AMD has released new microcode updates for mitigating variant 2 of the Spectre attack and Microsoft has released an OS update with the mitigation to AMD users running Windows 10.
As you might remember, AMD processors were found not to be vulnerable to Meltdown attacks, but they were affected by Spectre (both variants). Variant 1 necessitates application-level fixes and variant 2 (CVE-2017-5715) requires changes at the OS level.
Microsoft fixes problem for Windows 10 users
The mitigation is called indirect branch prediction barrier (IBPB), which makes the processor guarantee that older indirect branches cannot influence predictions of indirect branches in the future.
“As this restricts the processor from using all previous indirect branch information, it is intended to only be used by software when switching from one user context to another user context that requires protection, or from one guest to another guest,” AMD explained.
IBPB is the AMD recommended setting for Windows mitigation, and IBPB combined with Retpoline software support is the AMD recommended setting for Linux mitigation of the attack.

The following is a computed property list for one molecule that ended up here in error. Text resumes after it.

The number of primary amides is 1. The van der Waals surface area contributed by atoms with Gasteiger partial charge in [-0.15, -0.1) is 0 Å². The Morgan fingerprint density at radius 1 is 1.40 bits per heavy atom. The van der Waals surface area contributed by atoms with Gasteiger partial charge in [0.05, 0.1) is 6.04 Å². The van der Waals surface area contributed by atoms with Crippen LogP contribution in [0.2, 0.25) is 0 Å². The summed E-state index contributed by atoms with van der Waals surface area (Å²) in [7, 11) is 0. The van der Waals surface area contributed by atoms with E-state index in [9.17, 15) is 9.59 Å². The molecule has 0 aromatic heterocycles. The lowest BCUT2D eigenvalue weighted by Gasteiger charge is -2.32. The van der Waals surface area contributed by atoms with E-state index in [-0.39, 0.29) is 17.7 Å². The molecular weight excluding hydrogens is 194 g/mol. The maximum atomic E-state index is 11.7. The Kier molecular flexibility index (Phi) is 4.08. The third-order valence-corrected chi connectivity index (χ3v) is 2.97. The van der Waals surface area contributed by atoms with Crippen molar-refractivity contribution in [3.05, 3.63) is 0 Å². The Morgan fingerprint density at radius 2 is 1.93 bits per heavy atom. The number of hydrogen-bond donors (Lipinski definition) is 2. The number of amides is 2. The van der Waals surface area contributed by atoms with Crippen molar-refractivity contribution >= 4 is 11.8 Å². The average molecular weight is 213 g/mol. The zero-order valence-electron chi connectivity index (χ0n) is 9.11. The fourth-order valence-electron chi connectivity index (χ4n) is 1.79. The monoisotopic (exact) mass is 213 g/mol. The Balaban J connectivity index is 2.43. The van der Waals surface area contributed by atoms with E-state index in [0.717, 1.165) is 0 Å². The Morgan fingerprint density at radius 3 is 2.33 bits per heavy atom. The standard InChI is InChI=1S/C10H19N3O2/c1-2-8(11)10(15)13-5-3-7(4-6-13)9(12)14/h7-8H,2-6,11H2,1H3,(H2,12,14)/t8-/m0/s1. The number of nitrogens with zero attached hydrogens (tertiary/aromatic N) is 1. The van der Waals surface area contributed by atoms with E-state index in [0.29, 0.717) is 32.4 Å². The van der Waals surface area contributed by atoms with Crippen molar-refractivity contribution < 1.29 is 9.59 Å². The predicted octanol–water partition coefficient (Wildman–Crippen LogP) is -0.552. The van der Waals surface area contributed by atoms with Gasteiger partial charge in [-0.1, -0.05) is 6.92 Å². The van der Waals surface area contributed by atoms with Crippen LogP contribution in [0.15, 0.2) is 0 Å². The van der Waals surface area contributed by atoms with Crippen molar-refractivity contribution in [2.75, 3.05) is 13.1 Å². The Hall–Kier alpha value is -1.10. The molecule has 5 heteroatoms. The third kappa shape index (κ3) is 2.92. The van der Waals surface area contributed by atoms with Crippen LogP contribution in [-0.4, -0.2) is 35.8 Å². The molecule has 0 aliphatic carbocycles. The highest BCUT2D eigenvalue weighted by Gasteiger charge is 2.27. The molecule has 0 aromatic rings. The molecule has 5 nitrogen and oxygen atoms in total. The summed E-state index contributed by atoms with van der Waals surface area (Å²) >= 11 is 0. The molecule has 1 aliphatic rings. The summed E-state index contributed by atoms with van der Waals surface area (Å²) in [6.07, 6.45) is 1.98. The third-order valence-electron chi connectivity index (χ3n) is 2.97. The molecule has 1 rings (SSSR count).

“‘Retpoline’ sequences are a software construct which allow indirect branches to be isolated from speculative execution. This may be applied to protect sensitive binaries (such as operating system or hypervisor implementations) from branch target injection attacks against their indirect branches,” Google explained.
“The name ‘retpoline’ is a portmanteau of ‘return’ and ‘trampoline.’ It is a trampoline construct constructed using return operations which also figuratively ensures that any associated speculative execution will ‘bounce’ endlessly.”
Still more to come
AMD has also explained that support for these mitigations for AMD processors in Windows Server 2016 is in the final stages of validation and testing, so the updates are likely to be released soon.
Windows 10 users are advised to implement the KB4093112 update.
“In addition, microcode updates with our recommended mitigations addressing Variant 2 (Spectre) have been released to our customers and ecosystem partners for AMD processors dating back to the first ‘Bulldozer’ core products introduced in 2011,” Mark Papermaster, Senior Vice President and Chief Technology Officer at AMD added.
“AMD customers will be able to install the microcode by downloading BIOS updates provided by PC and server manufacturers and motherboard providers.”
Earlier this month Intel announced that it had completed the release of microcode updates for all the microprocessors they launched in the last 9 or so years and which required Meltdown and Spectre patches. The company also said that they will not to provide microcode updates to plug Spectre and Meltdown vulnerabilities in a number of older processors.